Corporatism and Art

Kyle Gann has posted about a musicology class he spoke to at the University of Kentucky. He begins by describing the way the class' usual teacher structured the session:

The group had been reading my book American Music in the 20th Century, and he had each person prepare a question, the questions all asked in turn without being immediately answered; after which discussion could proceed with all the questions in mind.

I agree with Kyle that this sounds like a great way to structure an appearance by a guest scholar. It forces (or rather guides) the lecturer to relate the questions to each other and to answer them as a whole. The questions Kyle got led him to think about our current situation, which can be described as "music under corporatism":

We used to think the state was the government, but it's now become obvious that the state, in the U.S. at least, is the corporations that own and control the government, and the state's only interest, musically speaking, is in providing mass distribution to the music that can make the most exorbitant short-term profit, and squelching any musical outlet that threatens to pose competition to that profit.

I think this is a spot-on and very creative response. Corporatism dominates public life in the United States these days, and its effect on the arts is far from salutary. I don't have much to add to Kyle's analysis, I really just wanted to make sure you didn't miss it.

If I were to quibble, I would only object to the use of "populist" and "elitist" in this:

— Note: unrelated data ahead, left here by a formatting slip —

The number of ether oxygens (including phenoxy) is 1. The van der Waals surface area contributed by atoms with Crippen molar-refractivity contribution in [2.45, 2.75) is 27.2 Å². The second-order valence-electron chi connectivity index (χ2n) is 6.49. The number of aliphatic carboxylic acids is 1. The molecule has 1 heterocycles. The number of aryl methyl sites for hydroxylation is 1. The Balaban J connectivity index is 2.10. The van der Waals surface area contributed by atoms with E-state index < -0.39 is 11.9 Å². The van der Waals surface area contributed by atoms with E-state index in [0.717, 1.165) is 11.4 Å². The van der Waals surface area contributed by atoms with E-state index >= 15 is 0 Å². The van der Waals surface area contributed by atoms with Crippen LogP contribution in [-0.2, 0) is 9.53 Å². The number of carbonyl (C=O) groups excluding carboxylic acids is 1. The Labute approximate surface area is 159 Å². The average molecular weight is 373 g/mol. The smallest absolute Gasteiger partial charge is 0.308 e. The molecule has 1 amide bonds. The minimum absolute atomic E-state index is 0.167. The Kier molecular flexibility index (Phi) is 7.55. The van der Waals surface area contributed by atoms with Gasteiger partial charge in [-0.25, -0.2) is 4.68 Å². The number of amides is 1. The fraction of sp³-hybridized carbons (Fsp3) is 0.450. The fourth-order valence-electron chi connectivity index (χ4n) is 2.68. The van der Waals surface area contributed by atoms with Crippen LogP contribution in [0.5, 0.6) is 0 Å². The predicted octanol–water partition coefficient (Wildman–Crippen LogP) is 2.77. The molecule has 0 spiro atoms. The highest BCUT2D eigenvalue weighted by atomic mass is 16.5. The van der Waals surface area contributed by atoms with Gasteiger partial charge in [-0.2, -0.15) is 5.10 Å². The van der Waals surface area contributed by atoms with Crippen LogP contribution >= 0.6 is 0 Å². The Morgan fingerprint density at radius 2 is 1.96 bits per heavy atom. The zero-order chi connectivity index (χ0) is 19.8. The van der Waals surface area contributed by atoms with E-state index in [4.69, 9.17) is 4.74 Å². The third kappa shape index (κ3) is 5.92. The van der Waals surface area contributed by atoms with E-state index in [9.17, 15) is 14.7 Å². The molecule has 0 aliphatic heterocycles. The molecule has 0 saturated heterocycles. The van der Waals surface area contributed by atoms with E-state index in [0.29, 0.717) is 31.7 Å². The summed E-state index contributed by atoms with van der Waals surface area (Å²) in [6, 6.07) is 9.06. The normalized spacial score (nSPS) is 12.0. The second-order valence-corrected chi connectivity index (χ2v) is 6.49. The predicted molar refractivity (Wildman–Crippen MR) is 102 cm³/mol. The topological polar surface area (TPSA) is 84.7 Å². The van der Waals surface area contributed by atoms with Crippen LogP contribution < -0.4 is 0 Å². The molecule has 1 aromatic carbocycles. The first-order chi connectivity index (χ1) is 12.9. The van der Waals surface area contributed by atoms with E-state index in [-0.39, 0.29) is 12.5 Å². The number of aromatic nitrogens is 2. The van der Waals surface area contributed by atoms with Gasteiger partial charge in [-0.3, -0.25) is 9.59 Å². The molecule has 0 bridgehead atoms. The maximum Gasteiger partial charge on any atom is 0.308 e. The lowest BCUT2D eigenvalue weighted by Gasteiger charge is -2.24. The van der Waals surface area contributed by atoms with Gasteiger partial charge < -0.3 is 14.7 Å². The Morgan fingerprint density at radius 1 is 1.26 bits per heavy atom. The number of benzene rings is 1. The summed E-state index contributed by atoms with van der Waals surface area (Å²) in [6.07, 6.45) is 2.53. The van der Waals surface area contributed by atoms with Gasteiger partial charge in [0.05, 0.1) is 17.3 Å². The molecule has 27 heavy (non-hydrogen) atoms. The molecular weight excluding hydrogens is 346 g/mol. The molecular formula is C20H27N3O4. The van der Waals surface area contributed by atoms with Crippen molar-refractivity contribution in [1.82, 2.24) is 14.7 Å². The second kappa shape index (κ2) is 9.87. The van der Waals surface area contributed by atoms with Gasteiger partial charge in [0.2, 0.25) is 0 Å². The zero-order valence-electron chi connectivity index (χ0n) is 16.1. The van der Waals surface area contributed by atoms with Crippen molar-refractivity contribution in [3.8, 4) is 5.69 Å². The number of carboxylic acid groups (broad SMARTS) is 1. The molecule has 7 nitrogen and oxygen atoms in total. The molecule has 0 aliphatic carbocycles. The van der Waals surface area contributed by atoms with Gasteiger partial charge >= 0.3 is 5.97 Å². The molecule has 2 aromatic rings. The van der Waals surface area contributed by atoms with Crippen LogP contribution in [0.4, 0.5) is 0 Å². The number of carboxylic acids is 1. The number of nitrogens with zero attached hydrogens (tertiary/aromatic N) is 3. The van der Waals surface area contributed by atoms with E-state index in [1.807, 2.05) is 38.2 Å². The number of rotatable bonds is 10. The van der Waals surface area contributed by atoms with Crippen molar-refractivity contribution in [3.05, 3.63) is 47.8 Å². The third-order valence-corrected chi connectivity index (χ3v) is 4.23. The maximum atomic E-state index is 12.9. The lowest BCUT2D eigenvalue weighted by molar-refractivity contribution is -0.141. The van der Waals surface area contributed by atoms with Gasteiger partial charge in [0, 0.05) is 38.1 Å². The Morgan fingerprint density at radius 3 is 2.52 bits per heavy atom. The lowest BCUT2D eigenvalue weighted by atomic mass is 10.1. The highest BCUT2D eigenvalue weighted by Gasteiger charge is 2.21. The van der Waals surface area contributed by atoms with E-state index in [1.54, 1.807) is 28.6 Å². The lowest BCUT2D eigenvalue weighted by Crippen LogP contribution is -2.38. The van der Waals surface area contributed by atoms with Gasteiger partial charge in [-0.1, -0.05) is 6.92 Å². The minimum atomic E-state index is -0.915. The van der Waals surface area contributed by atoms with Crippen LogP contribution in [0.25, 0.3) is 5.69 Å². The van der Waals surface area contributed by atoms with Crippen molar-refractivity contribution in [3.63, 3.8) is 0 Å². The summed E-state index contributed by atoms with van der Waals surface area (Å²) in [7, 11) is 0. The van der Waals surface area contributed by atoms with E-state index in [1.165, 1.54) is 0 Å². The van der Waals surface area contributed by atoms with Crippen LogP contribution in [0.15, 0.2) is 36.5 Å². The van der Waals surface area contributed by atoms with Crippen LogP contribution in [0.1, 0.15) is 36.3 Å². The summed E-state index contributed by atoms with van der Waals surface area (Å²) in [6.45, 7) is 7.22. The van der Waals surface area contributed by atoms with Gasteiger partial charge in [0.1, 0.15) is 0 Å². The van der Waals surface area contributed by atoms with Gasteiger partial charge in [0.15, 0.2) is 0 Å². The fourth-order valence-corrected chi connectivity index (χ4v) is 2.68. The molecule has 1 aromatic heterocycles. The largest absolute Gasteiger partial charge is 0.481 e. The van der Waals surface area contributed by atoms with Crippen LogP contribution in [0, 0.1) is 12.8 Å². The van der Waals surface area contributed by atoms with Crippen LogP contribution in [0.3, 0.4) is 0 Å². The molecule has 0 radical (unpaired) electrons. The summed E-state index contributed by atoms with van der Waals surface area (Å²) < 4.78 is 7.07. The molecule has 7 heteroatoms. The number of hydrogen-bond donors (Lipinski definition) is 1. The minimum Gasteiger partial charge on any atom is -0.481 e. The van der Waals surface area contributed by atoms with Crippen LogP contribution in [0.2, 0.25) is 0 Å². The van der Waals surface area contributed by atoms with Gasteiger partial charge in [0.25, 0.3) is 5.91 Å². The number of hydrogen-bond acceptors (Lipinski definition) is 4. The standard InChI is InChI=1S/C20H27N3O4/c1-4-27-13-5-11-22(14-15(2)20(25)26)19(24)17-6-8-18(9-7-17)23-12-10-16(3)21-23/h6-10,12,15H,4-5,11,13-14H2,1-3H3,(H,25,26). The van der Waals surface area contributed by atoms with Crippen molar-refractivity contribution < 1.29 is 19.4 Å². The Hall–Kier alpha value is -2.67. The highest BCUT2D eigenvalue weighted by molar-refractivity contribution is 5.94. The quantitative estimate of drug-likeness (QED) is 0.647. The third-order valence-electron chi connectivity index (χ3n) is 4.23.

An elitist and a populist would certainly choose different paths through the socio-musical pinball machine, and there's little reason one might not be as successful as the other.

I know what he means, or rather what he means to mean, but I think it's a little sloppy, but not enough so as to undercut his very important argument.


  1. Anonymous3:48 PM

    Hi Steve,

    Seeing Kyle Gann mentioned as I visited by your blog today, was ironic timing as elsewhere in cyberspace a Kyle Gann Chronology of the Symphony to 2005 was pointed out to me.

    And, in the spirit of not that I'm sure just what it means, I noticed both that Gann did not include a single Wuorinen symphony (though he has written eight now); and that Wuorinen did not make your 101-piece cut, either.


  2. Karl--

    Thanks for reading, as always.

    There's no special significance to Charles Wuorinen not being represented on my list. The list is, obviously, not meant to be comprehensive. I like a good deal of his music, but I think there are other pieces on the list that are more prominent exemplars of what he does.